MSI R5870 Lightning review
Posted by Hilbert Hagedoorn on: 03/14/2010 02:00 PM [ 0 comment(s) ]
The MSI R5870 Lightning
So the R5870 Lightning boasts a 900MHz factory overclock on the GPU and 1GB of GDDR5 memory clocked at 4800MHz. Let's place the primary clock specs into a little chart so you can compare.
|Radeon HD 4870||Radeon HD 5850||Radeon HD 5870||MSI R5870 Lightning|
|Die Size||263 mm²||334 mm²||334 mm²||334 mm²|
|Core Clock||750 MHz||725 MHz||850 MHz||900 MHz|
|Compute Performance||1.2 TFLOPs||2.09 TFLOPs||2.72 TFLOPs||2.88 TFLOPS|
|Memory Clock||900 MHz||1000 MHz||1200 MHz||1200 MHz|
|Memory Data Rate||3.6 Gbps||4.0 Gbps||4.8 Gbps||4.8 Gbps|
|Memory Bandwidth||115.2 GB/s||128.0 GB/s||153.6GB/s||153.6GB/s|
|Maximum Board Power (TDP)||160W||170W||188W||193W|
|Idle Board Power||90W||27W||27W||27W|
As you guys know ATI stuck 256-bit DDR5 memory onto the 5870. Now as you can see the MSI 5870 Lightning already comes overclocked at the core with a 50 MHz increase. Now of course you'll be able to manage to tweak out a significant level extra as the card is designed for overclocking.
The board comes with at 15-phase VRM (13-phase GPU + 2-phase memory), to power them all the card is equipped with two 8-pin PCIe power connectors delivering 150W each, and then add 75W though the PCIe bus.
As you will see on the photo's, the card comes with quite unique PCB (10 layers) which is a bit higher (size) than the normal one. MSI calls this PCB a LPL, or Lightning Power Layer, and the card features Hi-c CAPs, 100% Solid State Chokes, Proadlizer capacitor, gold plated connectors and V-Check points.
An all new Twin Frozr II cooler tops of the card with two 80mm fans and four 8mm SuperPipes heatpipes. Connectivity wise the card has all the standard outputs: dual DVI, HDMI and DisplayPort.
So from ground up, this graphics card has little to do with ATI other than the fact that a 5870 chip is slapped on it.
Several key features translate themselves into the following design changes. Next to the custom PCB, MSI only used the best components on this graphics cards. MSI follows US Department of Defense MIL-PRF-39003L guidelines in terms of build quality and heat levels, that's the reason behind the 'Military class' branding. Such Military class components are quality capacitors, Hi-C (Tantalum core) caps and Solid Core chokes. We all know it by now but using such components will reduce heat levels, increases life-span but also help in two other ways, better overclocking and stability.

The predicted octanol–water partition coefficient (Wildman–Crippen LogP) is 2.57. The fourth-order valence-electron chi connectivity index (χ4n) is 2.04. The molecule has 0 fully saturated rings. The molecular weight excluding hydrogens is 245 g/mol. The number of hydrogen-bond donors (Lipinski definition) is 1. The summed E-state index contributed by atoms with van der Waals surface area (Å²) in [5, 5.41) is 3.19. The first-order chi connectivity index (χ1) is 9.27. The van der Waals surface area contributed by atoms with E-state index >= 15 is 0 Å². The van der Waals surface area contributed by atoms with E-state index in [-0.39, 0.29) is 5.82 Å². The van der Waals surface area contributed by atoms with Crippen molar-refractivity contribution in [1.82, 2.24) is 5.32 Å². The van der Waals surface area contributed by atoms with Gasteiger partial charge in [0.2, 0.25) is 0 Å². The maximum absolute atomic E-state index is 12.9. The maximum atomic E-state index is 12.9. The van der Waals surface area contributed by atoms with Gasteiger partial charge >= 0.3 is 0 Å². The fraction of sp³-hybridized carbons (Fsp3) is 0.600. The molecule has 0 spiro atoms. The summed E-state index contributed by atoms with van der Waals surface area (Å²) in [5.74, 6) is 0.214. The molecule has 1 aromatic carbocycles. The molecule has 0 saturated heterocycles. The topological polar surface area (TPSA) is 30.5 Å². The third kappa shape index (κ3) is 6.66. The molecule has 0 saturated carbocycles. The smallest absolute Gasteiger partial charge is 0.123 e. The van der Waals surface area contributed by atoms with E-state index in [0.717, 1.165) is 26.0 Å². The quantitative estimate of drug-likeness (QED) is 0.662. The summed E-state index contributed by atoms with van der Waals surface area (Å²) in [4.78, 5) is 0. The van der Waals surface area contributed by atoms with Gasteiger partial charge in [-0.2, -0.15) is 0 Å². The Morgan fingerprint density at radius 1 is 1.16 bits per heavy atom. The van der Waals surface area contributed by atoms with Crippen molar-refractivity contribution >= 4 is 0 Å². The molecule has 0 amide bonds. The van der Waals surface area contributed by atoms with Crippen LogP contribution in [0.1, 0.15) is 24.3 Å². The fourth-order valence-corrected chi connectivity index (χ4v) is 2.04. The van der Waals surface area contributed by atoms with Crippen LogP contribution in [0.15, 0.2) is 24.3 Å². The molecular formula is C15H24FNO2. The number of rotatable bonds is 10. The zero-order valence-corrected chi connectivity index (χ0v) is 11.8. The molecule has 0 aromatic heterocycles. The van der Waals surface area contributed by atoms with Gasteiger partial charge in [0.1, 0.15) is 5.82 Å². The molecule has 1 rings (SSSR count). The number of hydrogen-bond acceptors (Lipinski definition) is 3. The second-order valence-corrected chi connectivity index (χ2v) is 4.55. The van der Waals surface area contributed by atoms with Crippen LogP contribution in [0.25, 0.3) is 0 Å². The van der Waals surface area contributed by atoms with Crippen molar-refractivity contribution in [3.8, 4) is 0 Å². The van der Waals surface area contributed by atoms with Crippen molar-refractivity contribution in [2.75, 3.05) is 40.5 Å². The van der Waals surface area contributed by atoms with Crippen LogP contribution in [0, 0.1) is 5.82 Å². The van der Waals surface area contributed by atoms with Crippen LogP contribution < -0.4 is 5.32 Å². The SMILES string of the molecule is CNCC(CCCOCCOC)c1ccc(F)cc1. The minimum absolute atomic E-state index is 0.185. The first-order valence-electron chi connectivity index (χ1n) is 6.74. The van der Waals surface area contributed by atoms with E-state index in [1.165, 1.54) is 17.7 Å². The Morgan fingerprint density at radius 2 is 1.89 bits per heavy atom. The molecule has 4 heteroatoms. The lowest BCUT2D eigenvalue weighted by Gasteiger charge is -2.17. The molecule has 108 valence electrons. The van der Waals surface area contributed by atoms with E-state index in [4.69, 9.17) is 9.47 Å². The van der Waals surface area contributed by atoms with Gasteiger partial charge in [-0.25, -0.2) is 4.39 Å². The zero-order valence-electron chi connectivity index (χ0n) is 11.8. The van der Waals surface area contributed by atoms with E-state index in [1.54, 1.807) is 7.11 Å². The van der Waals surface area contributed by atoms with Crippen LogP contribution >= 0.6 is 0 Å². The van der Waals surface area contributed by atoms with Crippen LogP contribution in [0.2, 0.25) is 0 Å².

Power design then, the card comes with a custom 10 layer PCB and an impressive 15 phase PWM design, you get 12 voltage phases on the GPU alone and then another three phases for the memory.
V-check points -- Always funny to see are little additional extra's for real enthusiasts, you'll notice two jumper like positions on the graphics card (we'll show you in our photo-shoot) on which you can plug a cable (delivered with the card), pop your multimeter in there and now you can monitor voltages fired off at the GPU and there's a checkpoint for the memory as well.
Cooling -- the MSI 5870 Lightning comes with the Twin Frozr II cooling solution. A heatpipe based system that has dual PWM fans blowing over four heat pipes. The cooling solution also extends further, underneath the heatpipe cooler you'll notice a Memory/MOSFET heatsink as well.
What about clock frequencies ? ATI typically does not allow higher clocks, but the Lightning card comes a little pre-overclocked as well. The core clock frequency is set from 850 MHz to 900 MHz and the 1024MB memory had to remain default at 4800 MHz (gDDR5), but it can go much higher as we'll show you.
Overclocking? The card comes with the far-fetched Afterburner software allowing you a little voltage tweaking to help you overclock even further.
Prices then, we expect the card to cost roughly 400 (439 USD) whereas you can pick up a regular 5870 for 350 (389 USD).
We test the MSI R5870 Lightning. The MSI R5870 Lightning is from ground up a custom board design. I mean literally; the only thing original on that graphics card is the GPU from ATI and even on the GPU MSI tries to tweak a little. Custom PCB, specific component usage, a bucket load of VRM phases (15 phases) and Twin Frozr II cooler. This Mc Daddy of graphics cards should be ready for some good overclocks. What will also be of interest are V-Check points that allow you to check GPU and memory voltage, and a series of twelve LEDs on the rear of the card showing active vGPU power phases.